You can decide not to make a Will. If you die without making a Will, your assets pass in accordance with the intestacy rules. Making a Will should mean that your property will be distributed as per your intentions and wishes.
Jersey law divides property into immovable estate, situate in the Island, and movable estate.
Immovable estate consists of land and buildings on land, including leases of more than nine years, “flying freeholds” and those mortgages known as “hypothèques conventionnelles” but excluding “share transfer” properties. All other property in Jersey is movable estate.
Different rules apply to movable and immovable estates and it is therefore the practice to prepare separate wills for them.
In order to make a Will, you must be at least 18 years old or married.
You can change the provisions of your wills, as your circumstances alter, throughout your life. Wills only become effective at the time of death.
The executor is the person who will obtain the grant of probate, administer your estate and distribute your property in accordance with the provisions of your Will. You may appoint anyone as your executor but you should always ensure that the person you have in mind is happy to act as such.
An executor is required for movable estate, but not for immovable estate.
As a general rule, you are free to leave your immovable estate to whoever you choose. However, one should consider dower.
If you are a married and leave a spouse that person may claim dower, which is the right to a life interest in one-third of your immovable estate which continues despite any remarriage.
First and foremost, you can leave your movable estate to whoever you choose. However, your surviving spouse and children (see 1 below) have what are known as “légitime” rights.
Légitime rights allow a spouse and/or children to claim a proportion of the movable estate of a Jersey domiciled individual if they so choose within a specific time period. It is not possible to avoid a valid “légitime” claim.
If you leave a spouse but no children, your spouse will take all of your immovable estate. If you leave a spouse and children, your spouse and children will share equally in your immovable estate. If you leave children but no spouse, your children will share equally in your immovable estate.
Usually, unless your spouse is left the matrimonial home absolutely, he or she will be entitled to a life interest in such home. This applies whether or not the matrimonial home is a freehold, flying freehold, leasehold or share transfer unit. However, this will not apply if, at the time of your death, your spouse had deserted you without cause, or you had obtained a decree of judicial separation from your spouse.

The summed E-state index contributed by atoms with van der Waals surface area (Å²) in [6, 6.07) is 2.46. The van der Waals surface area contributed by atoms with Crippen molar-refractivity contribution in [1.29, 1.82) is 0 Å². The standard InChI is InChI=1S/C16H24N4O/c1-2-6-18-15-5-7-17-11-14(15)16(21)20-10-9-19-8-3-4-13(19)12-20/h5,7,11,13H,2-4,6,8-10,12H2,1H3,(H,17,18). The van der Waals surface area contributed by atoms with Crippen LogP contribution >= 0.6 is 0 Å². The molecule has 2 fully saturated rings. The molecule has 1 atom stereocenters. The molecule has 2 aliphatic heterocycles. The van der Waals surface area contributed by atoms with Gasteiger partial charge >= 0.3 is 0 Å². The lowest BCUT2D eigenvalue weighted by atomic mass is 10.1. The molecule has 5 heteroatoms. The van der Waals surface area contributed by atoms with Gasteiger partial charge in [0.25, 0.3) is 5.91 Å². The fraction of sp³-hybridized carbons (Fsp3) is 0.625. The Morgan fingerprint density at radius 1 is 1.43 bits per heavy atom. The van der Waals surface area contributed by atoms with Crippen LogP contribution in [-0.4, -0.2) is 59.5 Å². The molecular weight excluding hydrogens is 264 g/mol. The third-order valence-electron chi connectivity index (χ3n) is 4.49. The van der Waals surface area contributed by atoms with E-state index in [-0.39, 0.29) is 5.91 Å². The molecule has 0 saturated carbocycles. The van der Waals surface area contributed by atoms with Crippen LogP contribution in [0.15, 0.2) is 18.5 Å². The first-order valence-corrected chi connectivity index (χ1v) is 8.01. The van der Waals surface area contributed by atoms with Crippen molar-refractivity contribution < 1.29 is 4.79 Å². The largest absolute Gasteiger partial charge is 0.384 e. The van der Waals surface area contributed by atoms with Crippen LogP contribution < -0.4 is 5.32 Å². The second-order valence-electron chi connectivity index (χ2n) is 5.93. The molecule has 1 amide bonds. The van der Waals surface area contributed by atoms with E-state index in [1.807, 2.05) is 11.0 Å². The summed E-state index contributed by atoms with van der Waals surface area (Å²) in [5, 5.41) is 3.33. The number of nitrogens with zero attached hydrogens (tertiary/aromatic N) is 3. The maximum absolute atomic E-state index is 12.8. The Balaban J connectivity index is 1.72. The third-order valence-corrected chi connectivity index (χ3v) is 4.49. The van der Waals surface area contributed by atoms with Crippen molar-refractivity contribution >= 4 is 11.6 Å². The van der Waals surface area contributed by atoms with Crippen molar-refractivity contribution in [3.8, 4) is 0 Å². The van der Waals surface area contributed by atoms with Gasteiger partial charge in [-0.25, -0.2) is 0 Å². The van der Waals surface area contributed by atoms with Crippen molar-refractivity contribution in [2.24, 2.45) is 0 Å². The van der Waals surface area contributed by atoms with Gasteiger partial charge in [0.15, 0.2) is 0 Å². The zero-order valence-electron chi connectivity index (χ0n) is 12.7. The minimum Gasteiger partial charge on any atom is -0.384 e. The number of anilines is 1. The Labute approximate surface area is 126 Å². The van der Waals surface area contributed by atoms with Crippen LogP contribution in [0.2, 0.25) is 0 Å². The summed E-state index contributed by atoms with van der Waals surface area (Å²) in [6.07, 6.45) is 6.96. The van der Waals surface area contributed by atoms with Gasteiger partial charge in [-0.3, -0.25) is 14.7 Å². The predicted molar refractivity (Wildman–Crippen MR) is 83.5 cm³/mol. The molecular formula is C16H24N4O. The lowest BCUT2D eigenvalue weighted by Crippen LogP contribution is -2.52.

If you leave a spouse but no children, your spouse will take all of your net movable estate. If you leave a spouse and children, your spouse will take the household effects, other movable estate to the value of £30,000 and half of the rest of your net movable estate. Your children will take the other half of the rest of your net movable estate. If you leave children but no spouse, your children will share equally in your movable estate.
Gifts to your spouse by Will, or the appointment of your spouse as your executor, are automatically cancelled on divorce, but the rest of your Will remains valid. We recommend that you review your Wills if you have divorced or are about to do so.
Unlike Wills in some other jurisdictions, Jersey Wills are not revoked by marriage. We recommend that you review your Wills if you have married or are about to do so.
Your partner will not have any right to your estate if you die without making a Will.
 In all cases, children will include illegitimate children for estates where the individual has died after 28 January 2011. An adopted child is treated as a child of the adopter.
Household effects are articles of household, personal use or ornament, normally found in or around the matrimonial home. However, certain articles are excluded, such as motor cars, any articles used wholly or principally for business purposes, money or securities for money, articles or sets of articles valued at more than £10,000, and items which are specifically bequeathed in your will.
Natalie Jenner | Partner | Wills Succession and Estate Planning
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